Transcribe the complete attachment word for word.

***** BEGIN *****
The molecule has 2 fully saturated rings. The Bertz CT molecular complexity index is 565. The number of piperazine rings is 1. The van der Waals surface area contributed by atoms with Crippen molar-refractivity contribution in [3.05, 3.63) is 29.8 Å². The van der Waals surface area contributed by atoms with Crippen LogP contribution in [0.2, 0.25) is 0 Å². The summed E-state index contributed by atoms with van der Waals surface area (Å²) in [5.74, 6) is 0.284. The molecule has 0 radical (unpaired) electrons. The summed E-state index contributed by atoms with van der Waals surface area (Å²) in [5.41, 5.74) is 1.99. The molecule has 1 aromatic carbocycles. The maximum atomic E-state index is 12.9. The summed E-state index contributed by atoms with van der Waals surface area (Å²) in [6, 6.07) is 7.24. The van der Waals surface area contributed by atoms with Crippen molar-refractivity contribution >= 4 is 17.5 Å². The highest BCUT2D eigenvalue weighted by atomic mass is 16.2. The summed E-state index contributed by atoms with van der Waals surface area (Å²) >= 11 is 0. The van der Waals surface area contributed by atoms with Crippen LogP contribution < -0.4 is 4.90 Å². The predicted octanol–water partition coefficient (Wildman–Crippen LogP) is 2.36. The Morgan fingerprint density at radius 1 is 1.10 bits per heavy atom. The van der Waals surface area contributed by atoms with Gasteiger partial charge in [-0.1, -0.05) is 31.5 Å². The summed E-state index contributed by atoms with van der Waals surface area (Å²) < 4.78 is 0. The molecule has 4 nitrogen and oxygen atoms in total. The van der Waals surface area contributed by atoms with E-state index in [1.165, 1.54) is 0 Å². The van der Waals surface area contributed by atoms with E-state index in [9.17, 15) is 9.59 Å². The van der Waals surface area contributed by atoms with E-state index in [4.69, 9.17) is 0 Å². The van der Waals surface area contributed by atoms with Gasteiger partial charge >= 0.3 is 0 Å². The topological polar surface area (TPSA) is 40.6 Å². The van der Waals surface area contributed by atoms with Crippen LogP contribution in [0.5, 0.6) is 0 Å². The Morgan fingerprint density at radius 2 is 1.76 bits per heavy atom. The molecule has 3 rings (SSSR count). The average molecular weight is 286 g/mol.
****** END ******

The molecule has 2 fully saturated rings. The Bertz CT molecular complexity index is 565. The number of piperazine rings is 1. The van der Waals surface area contributed by atoms with Crippen molar-refractivity contribution in [3.05, 3.63) is 29.8 Å². The van der Waals surface area contributed by atoms with Crippen LogP contribution in [0.2, 0.25) is 0 Å². The summed E-state index contributed by atoms with van der Waals surface area (Å²) in [5.74, 6) is 0.284. The molecule has 0 radical (unpaired) electrons. The summed E-state index contributed by atoms with van der Waals surface area (Å²) in [5.41, 5.74) is 1.99. The molecule has 1 aromatic carbocycles. The maximum atomic E-state index is 12.9. The summed E-state index contributed by atoms with van der Waals surface area (Å²) in [6, 6.07) is 7.24. The van der Waals surface area contributed by atoms with Crippen molar-refractivity contribution >= 4 is 17.5 Å². The highest BCUT2D eigenvalue weighted by atomic mass is 16.2. The summed E-state index contributed by atoms with van der Waals surface area (Å²) >= 11 is 0. The van der Waals surface area contributed by atoms with Crippen LogP contribution < -0.4 is 4.90 Å². The predicted octanol–water partition coefficient (Wildman–Crippen LogP) is 2.36. The Morgan fingerprint density at radius 1 is 1.10 bits per heavy atom. The van der Waals surface area contributed by atoms with Gasteiger partial charge in [-0.1, -0.05) is 31.5 Å². The summed E-state index contributed by atoms with van der Waals surface area (Å²) < 4.78 is 0. The molecule has 4 nitrogen and oxygen atoms in total. The van der Waals surface area contributed by atoms with E-state index in [1.165, 1.54) is 0 Å². The van der Waals surface area contributed by atoms with E-state index in [9.17, 15) is 9.59 Å². The van der Waals surface area contributed by atoms with E-state index in [4.69, 9.17) is 0 Å². The van der Waals surface area contributed by atoms with Gasteiger partial charge >= 0.3 is 0 Å². The topological polar surface area (TPSA) is 40.6 Å². The van der Waals surface area contributed by atoms with Crippen LogP contribution in [0.5, 0.6) is 0 Å². The Morgan fingerprint density at radius 2 is 1.76 bits per heavy atom. The molecule has 3 rings (SSSR count). The average molecular weight is 286 g/mol.